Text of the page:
The Return of the Kings of Jangle-Pop
For Sebadoh, it’s as if the last decade didn’t happen. Defend Yourself, their latest LP since 1999’s The Sebadoh, picks up right where this legendary three-piece left off. Young fans of today’s indie-pop may not be aware that much of the music they enjoy today was influenced by Lou Barlow, Jason Loewenstein and Eric Gaffney’s mix of hi-fi energy, lo-fi production and all-fi melody, but many of their favorites wouldn’t exist today if not for Sebadoh. With Defend Yourself, Sebadoh seeks to remind the world of this by doing what they have always done.
While the technology and experience exist to create a smoother, better-toned album, that wouldn’t be true to Sebadoh’s nature, and would serve to confuse fans who may have been expecting exactly what has been put to tape in these thirteen songs. The album starts with “I Will” and some gentle picking of a slightly out-of-tune guitar, and Barlow’s vocal tone, aped by so many in the last ten years, delivers a sweet, urgent melody. When the song takes off, it’s no less urgent and no less lovely, which is Sebadoh’s trademark: jangly, loud and beautiful. “Defend Yr Self” reminds listeners of the band’s post-punk beginnings, whereas “Let it Out” and “Listen” show their quieter side, which is at its essence the same as the other songs– just softer.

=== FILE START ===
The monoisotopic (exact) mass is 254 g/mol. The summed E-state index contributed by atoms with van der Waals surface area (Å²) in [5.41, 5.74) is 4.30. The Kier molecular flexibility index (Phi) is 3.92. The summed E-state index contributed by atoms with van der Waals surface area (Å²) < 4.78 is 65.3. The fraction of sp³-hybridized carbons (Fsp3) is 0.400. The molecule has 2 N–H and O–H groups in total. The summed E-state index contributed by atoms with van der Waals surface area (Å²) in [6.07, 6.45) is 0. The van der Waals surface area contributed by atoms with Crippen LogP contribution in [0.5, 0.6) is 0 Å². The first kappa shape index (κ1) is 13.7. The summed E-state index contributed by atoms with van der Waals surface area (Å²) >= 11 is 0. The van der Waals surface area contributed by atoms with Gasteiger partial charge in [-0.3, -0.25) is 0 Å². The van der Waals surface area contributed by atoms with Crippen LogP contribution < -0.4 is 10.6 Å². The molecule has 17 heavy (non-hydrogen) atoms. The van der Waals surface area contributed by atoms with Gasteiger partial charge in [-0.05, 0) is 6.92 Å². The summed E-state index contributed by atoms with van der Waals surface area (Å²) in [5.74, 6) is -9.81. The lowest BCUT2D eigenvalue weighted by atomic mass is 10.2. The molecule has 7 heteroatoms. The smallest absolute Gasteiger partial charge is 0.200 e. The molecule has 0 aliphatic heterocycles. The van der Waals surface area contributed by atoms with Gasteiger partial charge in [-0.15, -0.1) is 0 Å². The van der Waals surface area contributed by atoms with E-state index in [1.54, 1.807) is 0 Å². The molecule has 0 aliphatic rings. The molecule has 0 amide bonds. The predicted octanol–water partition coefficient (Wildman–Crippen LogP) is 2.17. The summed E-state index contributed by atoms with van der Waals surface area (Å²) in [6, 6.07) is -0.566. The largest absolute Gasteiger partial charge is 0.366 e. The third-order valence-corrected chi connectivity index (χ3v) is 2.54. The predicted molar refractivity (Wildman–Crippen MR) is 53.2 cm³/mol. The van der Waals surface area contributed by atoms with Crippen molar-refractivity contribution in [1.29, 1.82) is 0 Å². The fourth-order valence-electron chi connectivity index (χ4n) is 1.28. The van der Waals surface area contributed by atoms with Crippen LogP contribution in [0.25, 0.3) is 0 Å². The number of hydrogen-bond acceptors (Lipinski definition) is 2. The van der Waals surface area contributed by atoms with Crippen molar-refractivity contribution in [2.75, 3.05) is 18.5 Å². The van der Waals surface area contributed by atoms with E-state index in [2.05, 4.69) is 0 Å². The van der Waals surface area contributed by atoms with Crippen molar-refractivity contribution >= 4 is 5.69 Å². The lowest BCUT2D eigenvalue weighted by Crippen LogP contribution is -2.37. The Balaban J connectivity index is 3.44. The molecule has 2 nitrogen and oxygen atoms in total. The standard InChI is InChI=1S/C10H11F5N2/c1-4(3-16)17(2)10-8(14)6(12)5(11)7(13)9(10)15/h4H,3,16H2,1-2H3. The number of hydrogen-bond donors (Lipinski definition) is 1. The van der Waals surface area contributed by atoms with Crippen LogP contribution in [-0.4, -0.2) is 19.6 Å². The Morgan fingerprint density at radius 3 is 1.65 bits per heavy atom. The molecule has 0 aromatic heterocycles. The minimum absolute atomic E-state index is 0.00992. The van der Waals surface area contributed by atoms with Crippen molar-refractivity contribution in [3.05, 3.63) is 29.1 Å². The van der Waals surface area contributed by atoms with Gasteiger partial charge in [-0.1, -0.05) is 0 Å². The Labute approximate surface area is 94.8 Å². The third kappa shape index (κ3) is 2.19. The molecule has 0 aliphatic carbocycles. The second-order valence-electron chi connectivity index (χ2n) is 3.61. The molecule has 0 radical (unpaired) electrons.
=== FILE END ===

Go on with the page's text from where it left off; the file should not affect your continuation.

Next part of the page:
Not resting on their laurels, “Inquiries” introduces a punk-a-billy sound to the fold, and it adds some fun to Defend Yourself, as does “State of Mine.” “Can’t Depend” sounds suspiciously like old Dinosaur Jr., reminding us all of where Sebadoh came from to begin with.
Defend Yourself is not a breakthrough, and it doesn’t quite reach the heights of Bakesale or Harmacy, but on shuffle you will recognize these songs as unmistakeably Sebadoh, and you won’t be absolutely certain what year they were made. It’s still better than much of what’s being produced today, a reminder that when it comes to music, if the songs are written with care and feeling, the performances don’t have to be flawless.